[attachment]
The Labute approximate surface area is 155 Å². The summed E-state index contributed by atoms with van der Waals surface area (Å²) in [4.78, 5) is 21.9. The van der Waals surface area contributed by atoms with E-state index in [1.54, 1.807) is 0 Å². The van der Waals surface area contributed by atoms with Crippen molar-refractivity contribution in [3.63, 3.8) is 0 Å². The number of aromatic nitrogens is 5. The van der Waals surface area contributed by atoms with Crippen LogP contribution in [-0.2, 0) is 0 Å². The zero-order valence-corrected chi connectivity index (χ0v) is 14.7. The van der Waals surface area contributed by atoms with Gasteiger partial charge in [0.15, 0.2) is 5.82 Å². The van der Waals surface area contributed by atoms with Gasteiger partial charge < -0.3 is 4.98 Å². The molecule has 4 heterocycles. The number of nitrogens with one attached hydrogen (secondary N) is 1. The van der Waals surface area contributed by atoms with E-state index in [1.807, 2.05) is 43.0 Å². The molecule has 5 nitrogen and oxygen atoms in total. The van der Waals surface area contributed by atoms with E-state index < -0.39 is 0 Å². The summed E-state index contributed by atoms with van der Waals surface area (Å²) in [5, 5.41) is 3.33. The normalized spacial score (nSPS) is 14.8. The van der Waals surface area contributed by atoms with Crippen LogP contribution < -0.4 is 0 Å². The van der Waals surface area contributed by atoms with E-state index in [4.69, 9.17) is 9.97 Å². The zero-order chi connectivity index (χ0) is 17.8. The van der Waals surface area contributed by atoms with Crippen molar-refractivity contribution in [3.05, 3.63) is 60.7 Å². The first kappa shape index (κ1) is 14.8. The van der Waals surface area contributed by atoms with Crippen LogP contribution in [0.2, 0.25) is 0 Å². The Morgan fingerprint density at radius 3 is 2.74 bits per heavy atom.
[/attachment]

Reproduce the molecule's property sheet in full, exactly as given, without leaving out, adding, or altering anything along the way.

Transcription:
The Labute approximate surface area is 155 Å². The summed E-state index contributed by atoms with van der Waals surface area (Å²) in [4.78, 5) is 21.9. The van der Waals surface area contributed by atoms with E-state index in [1.54, 1.807) is 0 Å². The van der Waals surface area contributed by atoms with Crippen molar-refractivity contribution in [3.63, 3.8) is 0 Å². The number of aromatic nitrogens is 5. The van der Waals surface area contributed by atoms with Crippen LogP contribution in [-0.2, 0) is 0 Å². The zero-order valence-corrected chi connectivity index (χ0v) is 14.7. The van der Waals surface area contributed by atoms with Gasteiger partial charge in [0.15, 0.2) is 5.82 Å². The van der Waals surface area contributed by atoms with Gasteiger partial charge < -0.3 is 4.98 Å². The molecule has 4 heterocycles. The number of nitrogens with one attached hydrogen (secondary N) is 1. The van der Waals surface area contributed by atoms with E-state index in [1.807, 2.05) is 43.0 Å². The molecule has 5 nitrogen and oxygen atoms in total. The van der Waals surface area contributed by atoms with E-state index < -0.39 is 0 Å². The summed E-state index contributed by atoms with van der Waals surface area (Å²) in [5, 5.41) is 3.33. The normalized spacial score (nSPS) is 14.8. The van der Waals surface area contributed by atoms with Crippen LogP contribution < -0.4 is 0 Å². The van der Waals surface area contributed by atoms with E-state index in [4.69, 9.17) is 9.97 Å². The zero-order chi connectivity index (χ0) is 17.8. The van der Waals surface area contributed by atoms with Crippen molar-refractivity contribution in [3.05, 3.63) is 60.7 Å². The first kappa shape index (κ1) is 14.8. The van der Waals surface area contributed by atoms with Crippen LogP contribution in [0.2, 0.25) is 0 Å². The Morgan fingerprint density at radius 3 is 2.74 bits per heavy atom.